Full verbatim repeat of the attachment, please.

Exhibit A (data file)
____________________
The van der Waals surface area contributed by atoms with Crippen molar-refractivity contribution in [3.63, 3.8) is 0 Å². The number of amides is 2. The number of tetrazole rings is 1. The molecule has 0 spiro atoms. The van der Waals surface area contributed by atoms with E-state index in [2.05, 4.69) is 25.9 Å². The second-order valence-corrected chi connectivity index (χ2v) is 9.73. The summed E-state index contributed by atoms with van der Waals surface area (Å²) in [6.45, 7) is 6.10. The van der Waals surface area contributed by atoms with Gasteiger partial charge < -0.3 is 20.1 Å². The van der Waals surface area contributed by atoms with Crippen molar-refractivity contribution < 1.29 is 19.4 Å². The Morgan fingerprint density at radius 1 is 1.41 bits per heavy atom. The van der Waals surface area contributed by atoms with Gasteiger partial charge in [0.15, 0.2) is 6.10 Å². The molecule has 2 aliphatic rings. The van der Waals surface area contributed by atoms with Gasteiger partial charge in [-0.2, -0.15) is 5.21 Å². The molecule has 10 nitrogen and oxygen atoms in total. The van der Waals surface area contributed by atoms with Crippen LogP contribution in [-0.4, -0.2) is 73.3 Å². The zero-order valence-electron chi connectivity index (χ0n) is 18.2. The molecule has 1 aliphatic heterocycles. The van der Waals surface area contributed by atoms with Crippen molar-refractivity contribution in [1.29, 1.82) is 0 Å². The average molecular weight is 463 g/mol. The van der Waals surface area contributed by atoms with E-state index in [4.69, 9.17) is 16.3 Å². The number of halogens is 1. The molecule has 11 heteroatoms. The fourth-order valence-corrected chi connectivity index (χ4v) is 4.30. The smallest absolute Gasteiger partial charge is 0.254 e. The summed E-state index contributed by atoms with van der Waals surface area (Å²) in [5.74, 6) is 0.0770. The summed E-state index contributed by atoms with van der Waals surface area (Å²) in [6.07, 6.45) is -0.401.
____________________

The van der Waals surface area contributed by atoms with Crippen molar-refractivity contribution in [3.63, 3.8) is 0 Å². The number of amides is 2. The number of tetrazole rings is 1. The molecule has 0 spiro atoms. The van der Waals surface area contributed by atoms with E-state index in [2.05, 4.69) is 25.9 Å². The second-order valence-corrected chi connectivity index (χ2v) is 9.73. The summed E-state index contributed by atoms with van der Waals surface area (Å²) in [6.45, 7) is 6.10. The van der Waals surface area contributed by atoms with Gasteiger partial charge < -0.3 is 20.1 Å². The van der Waals surface area contributed by atoms with Crippen molar-refractivity contribution < 1.29 is 19.4 Å². The Morgan fingerprint density at radius 1 is 1.41 bits per heavy atom. The van der Waals surface area contributed by atoms with Gasteiger partial charge in [0.15, 0.2) is 6.10 Å². The molecule has 2 aliphatic rings. The van der Waals surface area contributed by atoms with Gasteiger partial charge in [-0.2, -0.15) is 5.21 Å². The molecule has 10 nitrogen and oxygen atoms in total. The van der Waals surface area contributed by atoms with Crippen LogP contribution in [-0.4, -0.2) is 73.3 Å². The zero-order valence-electron chi connectivity index (χ0n) is 18.2. The molecule has 1 aliphatic heterocycles. The van der Waals surface area contributed by atoms with Crippen molar-refractivity contribution in [1.29, 1.82) is 0 Å². The average molecular weight is 463 g/mol. The van der Waals surface area contributed by atoms with E-state index in [4.69, 9.17) is 16.3 Å². The number of halogens is 1. The molecule has 11 heteroatoms. The fourth-order valence-corrected chi connectivity index (χ4v) is 4.30. The smallest absolute Gasteiger partial charge is 0.254 e. The summed E-state index contributed by atoms with van der Waals surface area (Å²) in [5.74, 6) is 0.0770. The summed E-state index contributed by atoms with van der Waals surface area (Å²) in [6.07, 6.45) is -0.401.